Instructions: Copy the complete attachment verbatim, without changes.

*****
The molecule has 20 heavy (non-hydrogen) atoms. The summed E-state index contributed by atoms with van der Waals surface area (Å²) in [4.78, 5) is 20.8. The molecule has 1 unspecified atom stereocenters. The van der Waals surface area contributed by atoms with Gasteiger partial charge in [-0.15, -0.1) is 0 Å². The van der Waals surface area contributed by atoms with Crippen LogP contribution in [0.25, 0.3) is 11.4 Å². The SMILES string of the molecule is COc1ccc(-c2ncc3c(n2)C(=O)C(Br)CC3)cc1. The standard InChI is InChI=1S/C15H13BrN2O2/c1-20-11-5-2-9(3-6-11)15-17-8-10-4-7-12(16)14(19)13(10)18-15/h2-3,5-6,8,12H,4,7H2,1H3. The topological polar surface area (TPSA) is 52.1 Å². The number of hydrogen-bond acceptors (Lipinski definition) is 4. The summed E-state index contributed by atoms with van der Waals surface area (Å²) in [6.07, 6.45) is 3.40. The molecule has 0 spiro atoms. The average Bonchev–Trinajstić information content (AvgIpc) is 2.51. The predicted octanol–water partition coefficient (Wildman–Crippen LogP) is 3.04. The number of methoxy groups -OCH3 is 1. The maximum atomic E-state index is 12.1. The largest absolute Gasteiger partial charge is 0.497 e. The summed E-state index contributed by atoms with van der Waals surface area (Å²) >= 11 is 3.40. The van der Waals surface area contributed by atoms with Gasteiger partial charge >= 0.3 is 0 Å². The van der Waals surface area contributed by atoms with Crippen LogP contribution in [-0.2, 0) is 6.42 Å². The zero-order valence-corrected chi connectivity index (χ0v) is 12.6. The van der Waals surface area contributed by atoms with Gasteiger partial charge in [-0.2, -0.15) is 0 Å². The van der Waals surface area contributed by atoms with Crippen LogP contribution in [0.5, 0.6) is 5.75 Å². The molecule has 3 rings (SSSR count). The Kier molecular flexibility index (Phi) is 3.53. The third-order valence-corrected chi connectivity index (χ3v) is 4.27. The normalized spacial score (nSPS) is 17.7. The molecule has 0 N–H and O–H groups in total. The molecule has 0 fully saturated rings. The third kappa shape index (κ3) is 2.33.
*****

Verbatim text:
The molecule has 20 heavy (non-hydrogen) atoms. The summed E-state index contributed by atoms with van der Waals surface area (Å²) in [4.78, 5) is 20.8. The molecule has 1 unspecified atom stereocenters. The van der Waals surface area contributed by atoms with Gasteiger partial charge in [-0.15, -0.1) is 0 Å². The van der Waals surface area contributed by atoms with Crippen LogP contribution in [0.25, 0.3) is 11.4 Å². The SMILES string of the molecule is COc1ccc(-c2ncc3c(n2)C(=O)C(Br)CC3)cc1. The standard InChI is InChI=1S/C15H13BrN2O2/c1-20-11-5-2-9(3-6-11)15-17-8-10-4-7-12(16)14(19)13(10)18-15/h2-3,5-6,8,12H,4,7H2,1H3. The topological polar surface area (TPSA) is 52.1 Å². The number of hydrogen-bond acceptors (Lipinski definition) is 4. The summed E-state index contributed by atoms with van der Waals surface area (Å²) in [6.07, 6.45) is 3.40. The molecule has 0 spiro atoms. The average Bonchev–Trinajstić information content (AvgIpc) is 2.51. The predicted octanol–water partition coefficient (Wildman–Crippen LogP) is 3.04. The number of methoxy groups -OCH3 is 1. The maximum atomic E-state index is 12.1. The largest absolute Gasteiger partial charge is 0.497 e. The summed E-state index contributed by atoms with van der Waals surface area (Å²) >= 11 is 3.40. The van der Waals surface area contributed by atoms with Gasteiger partial charge >= 0.3 is 0 Å². The van der Waals surface area contributed by atoms with Crippen LogP contribution in [-0.2, 0) is 6.42 Å². The zero-order valence-corrected chi connectivity index (χ0v) is 12.6. The van der Waals surface area contributed by atoms with Gasteiger partial charge in [-0.2, -0.15) is 0 Å². The van der Waals surface area contributed by atoms with Crippen LogP contribution in [0.5, 0.6) is 5.75 Å². The molecule has 3 rings (SSSR count). The Kier molecular flexibility index (Phi) is 3.53. The third-order valence-corrected chi connectivity index (χ3v) is 4.27. The normalized spacial score (nSPS) is 17.7. The molecule has 0 N–H and O–H groups in total. The molecule has 0 fully saturated rings. The third kappa shape index (κ3) is 2.33.